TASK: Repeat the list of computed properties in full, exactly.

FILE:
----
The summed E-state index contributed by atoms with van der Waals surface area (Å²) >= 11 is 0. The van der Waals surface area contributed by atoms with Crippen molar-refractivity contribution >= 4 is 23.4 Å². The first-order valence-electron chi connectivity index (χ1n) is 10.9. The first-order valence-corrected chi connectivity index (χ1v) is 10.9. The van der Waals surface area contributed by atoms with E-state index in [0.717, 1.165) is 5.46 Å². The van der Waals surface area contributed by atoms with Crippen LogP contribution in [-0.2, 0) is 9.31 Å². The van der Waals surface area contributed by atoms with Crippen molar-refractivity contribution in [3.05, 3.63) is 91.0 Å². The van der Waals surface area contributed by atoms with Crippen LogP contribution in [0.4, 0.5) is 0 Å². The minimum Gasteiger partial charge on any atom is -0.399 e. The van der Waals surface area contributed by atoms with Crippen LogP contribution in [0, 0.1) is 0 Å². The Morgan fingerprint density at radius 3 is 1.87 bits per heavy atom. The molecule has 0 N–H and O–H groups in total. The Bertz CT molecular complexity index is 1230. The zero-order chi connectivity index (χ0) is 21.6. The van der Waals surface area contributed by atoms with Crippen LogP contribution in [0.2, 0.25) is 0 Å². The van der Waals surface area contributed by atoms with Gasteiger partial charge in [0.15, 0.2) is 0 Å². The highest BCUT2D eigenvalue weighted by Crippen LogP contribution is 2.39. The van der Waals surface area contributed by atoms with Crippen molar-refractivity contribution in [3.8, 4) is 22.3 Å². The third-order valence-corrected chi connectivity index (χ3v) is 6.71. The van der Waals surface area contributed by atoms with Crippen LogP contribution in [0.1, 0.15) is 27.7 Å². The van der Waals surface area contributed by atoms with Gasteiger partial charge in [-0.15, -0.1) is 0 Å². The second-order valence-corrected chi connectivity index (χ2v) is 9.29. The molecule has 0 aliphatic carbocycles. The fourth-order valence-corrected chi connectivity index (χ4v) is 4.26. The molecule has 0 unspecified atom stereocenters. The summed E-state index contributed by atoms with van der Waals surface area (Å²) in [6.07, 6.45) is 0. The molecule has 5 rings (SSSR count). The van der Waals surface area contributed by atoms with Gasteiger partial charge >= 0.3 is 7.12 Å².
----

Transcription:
The summed E-state index contributed by atoms with van der Waals surface area (Å²) >= 11 is 0. The van der Waals surface area contributed by atoms with Crippen molar-refractivity contribution >= 4 is 23.4 Å². The first-order valence-electron chi connectivity index (χ1n) is 10.9. The first-order valence-corrected chi connectivity index (χ1v) is 10.9. The van der Waals surface area contributed by atoms with E-state index in [0.717, 1.165) is 5.46 Å². The van der Waals surface area contributed by atoms with Crippen LogP contribution in [-0.2, 0) is 9.31 Å². The van der Waals surface area contributed by atoms with Crippen molar-refractivity contribution in [3.05, 3.63) is 91.0 Å². The van der Waals surface area contributed by atoms with Crippen LogP contribution in [0.4, 0.5) is 0 Å². The minimum Gasteiger partial charge on any atom is -0.399 e. The van der Waals surface area contributed by atoms with Crippen LogP contribution in [0, 0.1) is 0 Å². The Morgan fingerprint density at radius 3 is 1.87 bits per heavy atom. The molecule has 0 N–H and O–H groups in total. The Bertz CT molecular complexity index is 1230. The zero-order chi connectivity index (χ0) is 21.6. The van der Waals surface area contributed by atoms with Crippen LogP contribution in [0.2, 0.25) is 0 Å². The van der Waals surface area contributed by atoms with Gasteiger partial charge in [0.15, 0.2) is 0 Å². The highest BCUT2D eigenvalue weighted by Crippen LogP contribution is 2.39. The van der Waals surface area contributed by atoms with Crippen molar-refractivity contribution in [3.8, 4) is 22.3 Å². The third-order valence-corrected chi connectivity index (χ3v) is 6.71. The van der Waals surface area contributed by atoms with Crippen LogP contribution in [0.1, 0.15) is 27.7 Å². The van der Waals surface area contributed by atoms with Gasteiger partial charge in [-0.15, -0.1) is 0 Å². The second-order valence-corrected chi connectivity index (χ2v) is 9.29. The molecule has 0 aliphatic carbocycles. The fourth-order valence-corrected chi connectivity index (χ4v) is 4.26. The molecule has 0 unspecified atom stereocenters. The summed E-state index contributed by atoms with van der Waals surface area (Å²) in [6.07, 6.45) is 0. The molecule has 5 rings (SSSR count). The van der Waals surface area contributed by atoms with Gasteiger partial charge >= 0.3 is 7.12 Å².